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Resolved 1G Losing power when trying to make boost

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bastich32121

Probationary Member
19
3
Mar 20, 2023
Raleigh, North_Carolina
First post here. I've been working on a 93 Talon TSI with my son for over a year at this point I think. The car sat for over a decade in my brother in laws garage with a cooling issue.

So far we've had the fuel tank reconditioned, replaced the fuel pump, fuel filter, plugs (NGKs gapped to .030), plug wires, timing belt, water pump, every other accessory belt, air filter, oil filter, oil, coolant, brake fluid, pads, rotors and tires. There were also some pretty bad vacuum/boost leaks which have been sorted out by rebuilding the throttle body and replacing all the injector seals and o-rings.

So now that the car is road worthy, it's consistently exhibiting a loss of power when under throttle and trying to make boost. This issue only happens after the car has been running for a while, maybe 20+ minutes. I've done quite a bit of searching in this specific issue and the typical suggestions are, check the coil pack, check the ICM/ignitor/PTU (how many names does this part have?), check the ECU.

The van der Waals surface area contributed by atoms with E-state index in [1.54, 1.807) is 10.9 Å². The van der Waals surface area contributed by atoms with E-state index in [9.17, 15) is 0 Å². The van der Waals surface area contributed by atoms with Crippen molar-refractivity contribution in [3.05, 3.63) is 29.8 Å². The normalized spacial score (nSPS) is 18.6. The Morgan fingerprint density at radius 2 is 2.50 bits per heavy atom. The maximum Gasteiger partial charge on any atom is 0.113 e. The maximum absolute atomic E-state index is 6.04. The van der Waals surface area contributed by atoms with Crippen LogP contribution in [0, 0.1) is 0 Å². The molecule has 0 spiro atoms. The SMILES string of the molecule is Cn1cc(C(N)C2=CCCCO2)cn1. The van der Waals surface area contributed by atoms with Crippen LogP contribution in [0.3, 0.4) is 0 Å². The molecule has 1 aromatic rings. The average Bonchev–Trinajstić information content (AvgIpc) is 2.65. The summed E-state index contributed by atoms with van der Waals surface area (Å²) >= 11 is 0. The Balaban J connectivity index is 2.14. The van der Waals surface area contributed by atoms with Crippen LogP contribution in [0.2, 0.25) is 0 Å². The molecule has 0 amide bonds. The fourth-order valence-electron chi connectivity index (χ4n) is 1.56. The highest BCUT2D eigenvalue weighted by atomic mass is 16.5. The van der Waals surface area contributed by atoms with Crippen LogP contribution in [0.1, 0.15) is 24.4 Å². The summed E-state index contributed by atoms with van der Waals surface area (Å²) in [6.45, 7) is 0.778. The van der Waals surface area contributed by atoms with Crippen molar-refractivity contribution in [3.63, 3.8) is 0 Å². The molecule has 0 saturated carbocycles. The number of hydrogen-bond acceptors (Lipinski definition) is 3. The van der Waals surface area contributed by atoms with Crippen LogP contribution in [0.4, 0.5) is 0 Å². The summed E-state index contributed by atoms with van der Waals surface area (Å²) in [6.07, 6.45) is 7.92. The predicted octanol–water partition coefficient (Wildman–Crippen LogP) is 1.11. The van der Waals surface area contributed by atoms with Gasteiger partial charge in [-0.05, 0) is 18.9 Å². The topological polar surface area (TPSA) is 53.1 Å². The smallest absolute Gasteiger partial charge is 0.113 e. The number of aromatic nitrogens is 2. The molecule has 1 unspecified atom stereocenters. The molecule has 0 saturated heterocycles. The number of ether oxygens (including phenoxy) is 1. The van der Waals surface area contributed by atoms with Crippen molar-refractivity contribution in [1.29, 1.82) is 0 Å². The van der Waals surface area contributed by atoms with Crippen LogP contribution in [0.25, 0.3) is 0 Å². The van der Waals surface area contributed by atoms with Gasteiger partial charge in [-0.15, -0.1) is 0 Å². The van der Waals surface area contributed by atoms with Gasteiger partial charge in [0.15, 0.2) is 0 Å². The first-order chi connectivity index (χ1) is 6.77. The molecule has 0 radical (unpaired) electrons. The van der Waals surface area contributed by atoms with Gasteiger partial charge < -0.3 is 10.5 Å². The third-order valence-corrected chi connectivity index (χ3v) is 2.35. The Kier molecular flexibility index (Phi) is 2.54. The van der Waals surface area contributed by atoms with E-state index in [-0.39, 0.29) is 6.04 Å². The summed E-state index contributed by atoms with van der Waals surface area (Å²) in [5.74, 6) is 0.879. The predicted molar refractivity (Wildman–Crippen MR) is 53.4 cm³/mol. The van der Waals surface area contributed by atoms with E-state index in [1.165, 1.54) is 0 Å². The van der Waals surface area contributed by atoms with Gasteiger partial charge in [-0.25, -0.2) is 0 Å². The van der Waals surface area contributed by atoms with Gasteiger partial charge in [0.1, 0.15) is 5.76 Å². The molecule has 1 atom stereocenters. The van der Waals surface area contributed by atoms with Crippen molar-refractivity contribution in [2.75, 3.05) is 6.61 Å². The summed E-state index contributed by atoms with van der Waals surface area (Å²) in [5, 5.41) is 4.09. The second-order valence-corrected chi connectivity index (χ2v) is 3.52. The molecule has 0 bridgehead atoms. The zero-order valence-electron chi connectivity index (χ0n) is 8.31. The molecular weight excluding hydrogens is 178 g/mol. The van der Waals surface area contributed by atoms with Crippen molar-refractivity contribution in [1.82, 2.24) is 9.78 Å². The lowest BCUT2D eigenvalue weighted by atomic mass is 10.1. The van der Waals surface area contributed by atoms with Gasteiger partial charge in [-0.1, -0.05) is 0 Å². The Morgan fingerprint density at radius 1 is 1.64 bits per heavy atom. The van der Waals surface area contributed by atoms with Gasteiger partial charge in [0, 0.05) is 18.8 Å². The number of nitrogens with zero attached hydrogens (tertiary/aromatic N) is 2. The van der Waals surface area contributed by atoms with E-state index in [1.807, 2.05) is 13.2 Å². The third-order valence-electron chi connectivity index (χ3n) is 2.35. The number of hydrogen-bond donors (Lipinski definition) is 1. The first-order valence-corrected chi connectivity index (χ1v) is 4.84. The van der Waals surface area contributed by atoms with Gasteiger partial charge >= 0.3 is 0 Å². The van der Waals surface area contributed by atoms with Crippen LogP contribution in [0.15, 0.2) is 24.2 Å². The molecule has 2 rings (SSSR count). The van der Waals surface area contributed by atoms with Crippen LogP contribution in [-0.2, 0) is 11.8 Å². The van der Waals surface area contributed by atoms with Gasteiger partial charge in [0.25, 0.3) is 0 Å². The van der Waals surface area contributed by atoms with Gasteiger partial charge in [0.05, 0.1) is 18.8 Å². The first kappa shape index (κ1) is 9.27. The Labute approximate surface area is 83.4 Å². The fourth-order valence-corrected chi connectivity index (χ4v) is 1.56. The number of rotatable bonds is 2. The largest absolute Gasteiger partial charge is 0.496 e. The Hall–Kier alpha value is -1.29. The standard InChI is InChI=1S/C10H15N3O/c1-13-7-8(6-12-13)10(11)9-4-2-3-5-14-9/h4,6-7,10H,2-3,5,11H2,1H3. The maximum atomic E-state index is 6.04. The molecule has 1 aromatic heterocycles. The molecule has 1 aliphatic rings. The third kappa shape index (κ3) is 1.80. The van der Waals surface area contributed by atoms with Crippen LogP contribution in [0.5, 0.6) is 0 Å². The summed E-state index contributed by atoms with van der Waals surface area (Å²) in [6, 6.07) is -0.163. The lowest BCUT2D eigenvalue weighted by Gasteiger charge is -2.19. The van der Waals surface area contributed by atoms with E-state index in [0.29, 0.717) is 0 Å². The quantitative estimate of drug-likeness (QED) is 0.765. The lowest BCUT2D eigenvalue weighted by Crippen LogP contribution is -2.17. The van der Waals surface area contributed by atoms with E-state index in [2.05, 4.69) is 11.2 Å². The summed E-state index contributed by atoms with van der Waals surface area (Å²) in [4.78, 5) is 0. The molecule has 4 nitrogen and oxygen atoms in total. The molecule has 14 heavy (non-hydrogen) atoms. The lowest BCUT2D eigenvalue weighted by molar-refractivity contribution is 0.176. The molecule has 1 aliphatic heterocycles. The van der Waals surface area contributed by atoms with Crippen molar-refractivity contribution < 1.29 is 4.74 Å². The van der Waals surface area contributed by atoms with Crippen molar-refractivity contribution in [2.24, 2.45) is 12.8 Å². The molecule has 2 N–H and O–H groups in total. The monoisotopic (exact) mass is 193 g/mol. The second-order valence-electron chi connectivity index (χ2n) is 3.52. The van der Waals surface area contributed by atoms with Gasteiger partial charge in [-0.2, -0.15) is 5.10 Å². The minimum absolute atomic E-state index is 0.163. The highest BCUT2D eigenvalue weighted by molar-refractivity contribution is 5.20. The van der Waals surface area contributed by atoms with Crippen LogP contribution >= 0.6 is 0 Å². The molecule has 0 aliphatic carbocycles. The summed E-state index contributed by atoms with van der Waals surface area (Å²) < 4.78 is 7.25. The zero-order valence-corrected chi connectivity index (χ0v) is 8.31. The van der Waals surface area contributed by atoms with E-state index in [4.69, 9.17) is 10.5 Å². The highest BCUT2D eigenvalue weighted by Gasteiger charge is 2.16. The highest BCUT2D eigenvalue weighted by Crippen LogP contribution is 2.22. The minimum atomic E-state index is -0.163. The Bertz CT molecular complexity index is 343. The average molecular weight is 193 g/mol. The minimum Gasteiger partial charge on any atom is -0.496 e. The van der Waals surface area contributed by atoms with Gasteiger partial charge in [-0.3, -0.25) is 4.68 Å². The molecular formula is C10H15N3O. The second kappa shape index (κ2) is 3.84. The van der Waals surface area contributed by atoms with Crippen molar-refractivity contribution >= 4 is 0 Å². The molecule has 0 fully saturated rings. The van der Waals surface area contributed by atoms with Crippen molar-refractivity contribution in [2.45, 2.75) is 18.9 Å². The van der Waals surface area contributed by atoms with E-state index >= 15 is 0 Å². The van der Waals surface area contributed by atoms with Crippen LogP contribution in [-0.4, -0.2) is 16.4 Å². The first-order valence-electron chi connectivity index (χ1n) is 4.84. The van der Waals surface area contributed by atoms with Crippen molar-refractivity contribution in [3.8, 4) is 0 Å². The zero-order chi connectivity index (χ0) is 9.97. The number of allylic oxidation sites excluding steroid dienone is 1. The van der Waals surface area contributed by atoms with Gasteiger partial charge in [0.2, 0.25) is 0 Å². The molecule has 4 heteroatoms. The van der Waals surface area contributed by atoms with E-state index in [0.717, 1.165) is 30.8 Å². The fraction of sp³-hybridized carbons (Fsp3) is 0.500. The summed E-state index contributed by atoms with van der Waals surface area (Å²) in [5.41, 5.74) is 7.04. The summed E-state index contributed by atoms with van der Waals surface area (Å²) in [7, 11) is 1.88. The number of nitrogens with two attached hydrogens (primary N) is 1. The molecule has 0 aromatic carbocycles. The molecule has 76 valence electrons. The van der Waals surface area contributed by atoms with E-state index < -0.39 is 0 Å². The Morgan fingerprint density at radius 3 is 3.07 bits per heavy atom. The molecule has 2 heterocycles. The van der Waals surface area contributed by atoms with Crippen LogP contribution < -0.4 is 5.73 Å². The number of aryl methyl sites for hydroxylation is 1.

So far, we tried a new coil pack, 2 new (old Mitsubishi OEM) ICMs, and even had the ECU sent to ECMTuning for inspection.

I'm looking for any suggestions on where to go from here because I'm almost out of ideas.

Tomorrow I'll try and close the plug gap down to .028, but even if that does improve things, it feels like it would only be masking the actual problem.
 
Did you ever check to see if the exhaust is flowing properly?
 
You don't have to pull it. When it starts goofing up on you, have someone give the car some good revs and FEEL the volume of fumes that come out of the tail pipe. If it feels like a pretty good flow then good. If it seems like it should spit out more when it's revved up but isn't, that is a sign to then check it physically.
 
If the car is knocking badly, will it throw a CEL?
Not in stock form, but ECMLink does.

You have a temperature-dependent issue. That oftentimes points to a failing electronic component. Seems you have replaced a lot of it, but what about the fuel pump and injectors?
 
You don't have to pull it. When it starts goofing up on you, have someone give the car some good revs and FEEL the volume of fumes that come out of the tail pipe. If it feels like a pretty good flow then good. If it seems like it should spit out more when it's revved up but isn't, that is a sign to then check it physically.
Aight, took it for a spin tonight. Had a tough time getting it really missing badly but shortly before I parked it, it was missing some but still accelerating slowly. When I parked it I had my son rev it while I felt the exhaust, it seemed pretty good with a lot of exhaust gasses blowing out.

I really would like to run it with a test pipe to see how it does though.
 
Get a laser thermometer and check the temperature of the SMIC before and after it starts doing the misfire stuff. Should be able to buy one cheap at harbor freight or wally world.